IT surprised us, perhaps as much as it did the White House and the Republican party, that a bunch of United States media organizations, led by media networks and the New York Times (NYT) ventured last Saturday to proclaim on their own steam former vice president Joe Biden as the winner of the US presidential election on November 3.
CBS, NBC, ABC, Fox News and NYT jointly projected that Biden had secured enough electoral votes to become the 46th president of the US, defeating President Donald Trump and capturing the White House after a bitter campaign that exposed deep divides in the country.
Significantly, however, the media declaration did not follow on an official confirmation that Biden had won election. It came only after unofficial and informal tabulation of electoral college votes. Many states still have to finish their vote counts.
The media’s objective may have been to dispel the confusion and anxiety that came in the aftermath of the balloting. But this media initiative may in fact complicate the partisan rancor even more.
In issuing their declaration, the media group appeared to be egging on Mr. Biden to declare outright his victory in the election, because he had coyly stated two days after the vote that he would declare victory, if the media would call him the winner.
“I am honored and humbled by the trust the American people have placed in me and in Vice President-elect Harris,” Biden said in a statement. “In the face of unprecedented obstacles, a record number of Americans voted. Proving once again that democracy beats deep in the heart of America.”
The media declaration does not help international comprehension of the US election one whit. The election rules of most democratic countries, including the Philippines, are less complicated and less cumbersome than those of the United States.
Historically and constitutionally, it is not the function of the US media to proclaim winners in US elections, especially a presidential election. That task belongs to the official election authorities across the entire United States of America.
The tally of the popular vote does not determine the winner of the the presidential election. Instead, presidential elections have the unique US institution called the electoral college. To win the election, a candidate must receive a majority of electoral votes.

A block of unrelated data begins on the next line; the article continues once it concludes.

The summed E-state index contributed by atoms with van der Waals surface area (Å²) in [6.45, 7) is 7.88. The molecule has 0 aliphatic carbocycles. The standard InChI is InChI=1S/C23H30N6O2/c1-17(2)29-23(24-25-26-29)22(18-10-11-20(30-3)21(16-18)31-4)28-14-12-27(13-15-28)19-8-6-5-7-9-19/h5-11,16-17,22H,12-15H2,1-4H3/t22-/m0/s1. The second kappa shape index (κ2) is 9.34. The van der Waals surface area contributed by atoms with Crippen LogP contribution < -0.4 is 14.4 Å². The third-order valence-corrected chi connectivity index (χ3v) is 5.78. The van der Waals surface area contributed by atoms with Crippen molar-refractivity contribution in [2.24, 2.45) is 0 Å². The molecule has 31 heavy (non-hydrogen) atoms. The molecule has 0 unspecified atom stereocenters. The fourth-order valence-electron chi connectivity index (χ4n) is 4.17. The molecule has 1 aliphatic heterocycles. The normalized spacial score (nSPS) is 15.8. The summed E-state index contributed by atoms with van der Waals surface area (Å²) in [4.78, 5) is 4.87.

It falls on the electoral college to officially proclaim the rightful president of the US following an election. The electoral college will not convene and proclaim the 2020 president-elect until the scheduled date on December 14.
President Trump and the Republican party have due cause to take issue with Saturday’s media declaration, and to treat Mr. Biden’s subsequent victory speech as premature and hollow.
Trump’s response was, not surprisingly, pointed and blunt. He said in a statement:
“The simple fact is this election is far from over. Joe Biden has not been certified as the winner of any states… Beginning Monday, our campaign will start prosecuting our case in court to ensure election laws are fully upheld and the rightful winner is seated.”
In prospect now is a tough court battle where the Republicans and Trump’s campaign will bring forth their alleged massive evidence of voter irregularities that, at minimum, should deter anyone from calling the election; and where the Democrats and Biden’s campaign will strive to prove their claim that their man lawfully won in the election.
This will be one big fight. Each camp has an army of topnotch lawyers. And the contest could wind up in the Supreme Court, and we will see the newly confirmed Justice Amy Coney Barrett at work.
At the end of the day, we are confident that the verdict will be unequivocal: in America, every legal vote must be counted and certified, illegal votes must be tossed out, and the American people must make their choice for president of the United States.
The media can only watch.
By: The Manila Times
This article was first published by The Manila Times.